Along the U.S.-Mexico border, thousands are living in crowded shelters or outside in makeshift tents.
The health crisis spans both sides of the border. In the past year, at least three children, detained by U.S. Border Patrol agents, have died from the flu while being held.
Meanwhile, in Tijuana, volunteers like Calderon have been setting up weekend, pop-up clinics at shelters rarely visited by Mexico’s public health doctors.
“I shouldn’t be doing this,” said the 34-year-old Tijuana doctor whose private practice caters to uninsured Americans. “They need to be in another place to be safe. That other place should be taking care of them, or the Mexican government should be taking care of these refugees.”
She helps run the Refugee Health Alliance, one of a handful of such groups along the 1,954-mile border.
In the past year, the Refugee Health Alliance has hosted 800 volunteers who have seen more than 9,000 patients; in addition to treatment, they document signs of torture and abuse for asylum cases.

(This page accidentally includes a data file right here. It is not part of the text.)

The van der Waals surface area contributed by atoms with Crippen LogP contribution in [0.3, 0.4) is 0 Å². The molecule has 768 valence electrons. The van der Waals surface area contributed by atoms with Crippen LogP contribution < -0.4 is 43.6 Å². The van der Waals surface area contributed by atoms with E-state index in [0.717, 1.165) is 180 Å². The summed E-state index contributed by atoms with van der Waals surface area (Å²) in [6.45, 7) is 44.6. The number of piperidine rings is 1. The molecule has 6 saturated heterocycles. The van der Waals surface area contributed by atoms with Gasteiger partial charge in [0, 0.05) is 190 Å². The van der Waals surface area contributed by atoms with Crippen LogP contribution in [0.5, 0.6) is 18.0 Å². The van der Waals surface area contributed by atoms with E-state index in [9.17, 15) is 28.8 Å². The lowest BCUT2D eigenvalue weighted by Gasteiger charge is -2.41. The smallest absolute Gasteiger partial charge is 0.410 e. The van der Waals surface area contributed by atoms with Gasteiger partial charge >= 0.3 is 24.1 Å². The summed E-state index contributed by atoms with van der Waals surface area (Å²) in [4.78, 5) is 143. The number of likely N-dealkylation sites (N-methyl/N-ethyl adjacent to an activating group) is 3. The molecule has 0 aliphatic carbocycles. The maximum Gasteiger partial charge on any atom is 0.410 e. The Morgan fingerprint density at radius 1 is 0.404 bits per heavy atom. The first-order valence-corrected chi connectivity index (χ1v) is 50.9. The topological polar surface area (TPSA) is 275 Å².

On the group’s 52nd consecutive Saturday at the shelters, the volunteers are given a brief orientation: Don’t ask about people’s backgrounds, which could trigger traumatic memories, or take photographs. Fill out medical forms that ask for a person’s medical history and dates for their asylum process, which could disrupt their care.
The volunteers also are told to put labels on any medication given to the asylum seekers so U.S. immigration officials will not take the pills away — though they often do, anyway.
Their first stop: the bottom of “Scorpion Canyon.”
Calderon leads the volunteers into a Christian church that first sheltered Haitians who flocked by the thousands to this border city in 2016. Now the church is filled with scores of tents housing Central Americans.
The two dozen volunteers include two pediatricians, a university professor who also practices medicine, medical students from Phoenix and San Francisco, a Stanford University psychology doctorate student who worked with children at refugee camps in Iran, and two sisters from Los Angeles who have relatives in Tijuana.